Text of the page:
Havana : A nine-story portrait of a young Fidel Castro has joined the towering images of fallen guerrillas overlooking Havana’s Plaza of the Revolution, the massive square where Cuba on Monday begins bidding farewell to the man who ruled the island for nearly half a century.
After 10 years of leadership by Castro’s younger brother Raul, a relatively camera-shy and low-key successor, Cuba finds itself riveted once again by the words and images of the leader who dominated the lives of generations. “There’s a genuine feeling of mourning, that’s not a formality, that’s not showy, that’s not outward-focused, but rather completely intimate,” former National Assembly President Ricardo Alarcon said on state television on Sunday. Ordinary people have largely been staying at home, off streets hushed by a prohibition on music and celebration during the nine days of official mourning for Castro. For some, particularly younger Cubans, Castro’s death barely registered.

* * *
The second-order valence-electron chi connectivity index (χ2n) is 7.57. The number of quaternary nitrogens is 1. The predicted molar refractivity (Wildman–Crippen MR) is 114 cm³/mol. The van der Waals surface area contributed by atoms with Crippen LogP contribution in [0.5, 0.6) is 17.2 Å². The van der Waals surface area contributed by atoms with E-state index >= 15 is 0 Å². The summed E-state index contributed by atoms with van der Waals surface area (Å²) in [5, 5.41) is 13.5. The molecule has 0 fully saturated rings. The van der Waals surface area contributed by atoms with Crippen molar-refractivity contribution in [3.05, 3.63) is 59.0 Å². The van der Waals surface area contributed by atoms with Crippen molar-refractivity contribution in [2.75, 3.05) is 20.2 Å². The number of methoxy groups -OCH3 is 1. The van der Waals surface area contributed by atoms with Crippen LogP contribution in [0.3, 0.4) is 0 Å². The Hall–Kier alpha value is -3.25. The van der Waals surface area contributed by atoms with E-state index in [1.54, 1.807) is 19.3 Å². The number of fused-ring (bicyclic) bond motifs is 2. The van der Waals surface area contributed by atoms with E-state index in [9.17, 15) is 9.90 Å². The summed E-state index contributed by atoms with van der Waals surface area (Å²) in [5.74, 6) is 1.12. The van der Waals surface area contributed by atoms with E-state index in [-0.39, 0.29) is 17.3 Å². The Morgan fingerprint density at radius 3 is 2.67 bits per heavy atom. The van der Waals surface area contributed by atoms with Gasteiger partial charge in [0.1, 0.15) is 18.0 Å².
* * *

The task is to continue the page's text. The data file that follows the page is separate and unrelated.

Yankemell Barrera, a 20-year-old student, said Castro wasn’t a strong presence in his life and that he wasn’t much affected by his death or planning to go to any of the memorial events. He said studying for finals would be a better use of his time. “Even if I’m obligated to go, I’m not doing it,” he said. Tens of thousands of others, though, were expected to return to the streets Monday after 9 am, when simultaneous 21-gun salutes will sound in the capital and in the eastern city of Santiago, where Castro launched his revolution in 1953.